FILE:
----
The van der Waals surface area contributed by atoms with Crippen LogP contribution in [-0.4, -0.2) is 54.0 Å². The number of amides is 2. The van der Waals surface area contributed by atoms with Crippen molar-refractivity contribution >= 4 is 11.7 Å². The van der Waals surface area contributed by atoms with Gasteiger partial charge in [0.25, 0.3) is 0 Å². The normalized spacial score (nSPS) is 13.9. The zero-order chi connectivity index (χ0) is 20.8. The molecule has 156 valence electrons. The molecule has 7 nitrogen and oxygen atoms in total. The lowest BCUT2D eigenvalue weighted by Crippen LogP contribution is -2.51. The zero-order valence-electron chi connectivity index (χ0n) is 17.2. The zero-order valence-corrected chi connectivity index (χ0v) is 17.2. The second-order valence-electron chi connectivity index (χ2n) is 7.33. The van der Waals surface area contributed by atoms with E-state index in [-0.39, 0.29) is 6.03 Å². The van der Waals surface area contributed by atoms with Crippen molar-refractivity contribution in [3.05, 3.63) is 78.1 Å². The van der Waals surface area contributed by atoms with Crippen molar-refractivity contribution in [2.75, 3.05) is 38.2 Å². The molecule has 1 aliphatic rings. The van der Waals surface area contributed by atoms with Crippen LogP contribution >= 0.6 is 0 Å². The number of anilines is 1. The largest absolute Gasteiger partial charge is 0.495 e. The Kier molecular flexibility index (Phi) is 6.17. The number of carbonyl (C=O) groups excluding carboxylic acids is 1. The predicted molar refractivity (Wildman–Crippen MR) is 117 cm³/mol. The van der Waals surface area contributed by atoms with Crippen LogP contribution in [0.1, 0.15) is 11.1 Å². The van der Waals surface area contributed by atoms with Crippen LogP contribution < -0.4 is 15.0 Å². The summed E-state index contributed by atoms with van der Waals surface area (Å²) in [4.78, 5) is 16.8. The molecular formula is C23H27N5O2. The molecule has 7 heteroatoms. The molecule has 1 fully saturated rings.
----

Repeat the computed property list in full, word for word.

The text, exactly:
The van der Waals surface area contributed by atoms with Crippen LogP contribution in [-0.4, -0.2) is 54.0 Å². The number of amides is 2. The van der Waals surface area contributed by atoms with Crippen molar-refractivity contribution >= 4 is 11.7 Å². The van der Waals surface area contributed by atoms with Gasteiger partial charge in [0.25, 0.3) is 0 Å². The normalized spacial score (nSPS) is 13.9. The zero-order chi connectivity index (χ0) is 20.8. The molecule has 156 valence electrons. The molecule has 7 nitrogen and oxygen atoms in total. The lowest BCUT2D eigenvalue weighted by Crippen LogP contribution is -2.51. The zero-order valence-electron chi connectivity index (χ0n) is 17.2. The zero-order valence-corrected chi connectivity index (χ0v) is 17.2. The second-order valence-electron chi connectivity index (χ2n) is 7.33. The van der Waals surface area contributed by atoms with E-state index in [-0.39, 0.29) is 6.03 Å². The van der Waals surface area contributed by atoms with Crippen molar-refractivity contribution in [3.05, 3.63) is 78.1 Å². The van der Waals surface area contributed by atoms with Crippen molar-refractivity contribution in [2.75, 3.05) is 38.2 Å². The molecule has 1 aliphatic rings. The van der Waals surface area contributed by atoms with Crippen LogP contribution >= 0.6 is 0 Å². The number of anilines is 1. The largest absolute Gasteiger partial charge is 0.495 e. The Kier molecular flexibility index (Phi) is 6.17. The number of carbonyl (C=O) groups excluding carboxylic acids is 1. The predicted molar refractivity (Wildman–Crippen MR) is 117 cm³/mol. The van der Waals surface area contributed by atoms with Crippen LogP contribution in [0.1, 0.15) is 11.1 Å². The van der Waals surface area contributed by atoms with Crippen LogP contribution < -0.4 is 15.0 Å². The summed E-state index contributed by atoms with van der Waals surface area (Å²) in [4.78, 5) is 16.8. The molecular formula is C23H27N5O2. The molecule has 7 heteroatoms. The molecule has 1 fully saturated rings.